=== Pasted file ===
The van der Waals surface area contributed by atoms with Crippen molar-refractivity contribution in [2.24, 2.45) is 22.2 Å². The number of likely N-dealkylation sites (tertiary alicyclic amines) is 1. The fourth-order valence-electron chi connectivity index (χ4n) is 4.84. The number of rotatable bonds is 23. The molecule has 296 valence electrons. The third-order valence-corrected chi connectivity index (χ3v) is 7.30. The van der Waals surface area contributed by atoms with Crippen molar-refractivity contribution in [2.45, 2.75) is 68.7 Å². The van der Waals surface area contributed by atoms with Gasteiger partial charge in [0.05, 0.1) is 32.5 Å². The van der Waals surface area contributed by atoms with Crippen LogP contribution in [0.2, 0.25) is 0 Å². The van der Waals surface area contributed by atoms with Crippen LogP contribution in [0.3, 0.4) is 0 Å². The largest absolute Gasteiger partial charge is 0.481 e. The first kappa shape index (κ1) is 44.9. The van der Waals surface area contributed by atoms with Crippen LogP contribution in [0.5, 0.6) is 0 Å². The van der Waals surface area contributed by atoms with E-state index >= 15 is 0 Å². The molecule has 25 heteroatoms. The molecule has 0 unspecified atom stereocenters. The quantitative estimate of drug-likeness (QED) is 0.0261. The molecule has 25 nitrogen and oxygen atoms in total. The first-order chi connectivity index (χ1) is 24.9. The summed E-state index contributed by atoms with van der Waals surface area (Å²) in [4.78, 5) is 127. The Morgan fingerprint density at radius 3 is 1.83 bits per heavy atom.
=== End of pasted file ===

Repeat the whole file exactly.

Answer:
The van der Waals surface area contributed by atoms with Crippen molar-refractivity contribution in [2.24, 2.45) is 22.2 Å². The number of likely N-dealkylation sites (tertiary alicyclic amines) is 1. The fourth-order valence-electron chi connectivity index (χ4n) is 4.84. The number of rotatable bonds is 23. The molecule has 296 valence electrons. The third-order valence-corrected chi connectivity index (χ3v) is 7.30. The van der Waals surface area contributed by atoms with Crippen molar-refractivity contribution in [2.45, 2.75) is 68.7 Å². The van der Waals surface area contributed by atoms with Gasteiger partial charge in [0.05, 0.1) is 32.5 Å². The van der Waals surface area contributed by atoms with Crippen LogP contribution in [0.2, 0.25) is 0 Å². The van der Waals surface area contributed by atoms with Crippen LogP contribution in [0.3, 0.4) is 0 Å². The largest absolute Gasteiger partial charge is 0.481 e. The first kappa shape index (κ1) is 44.9. The van der Waals surface area contributed by atoms with Crippen LogP contribution in [0.5, 0.6) is 0 Å². The van der Waals surface area contributed by atoms with E-state index >= 15 is 0 Å². The molecule has 25 heteroatoms. The molecule has 0 unspecified atom stereocenters. The quantitative estimate of drug-likeness (QED) is 0.0261. The molecule has 25 nitrogen and oxygen atoms in total. The first-order chi connectivity index (χ1) is 24.9. The summed E-state index contributed by atoms with van der Waals surface area (Å²) in [4.78, 5) is 127. The Morgan fingerprint density at radius 3 is 1.83 bits per heavy atom.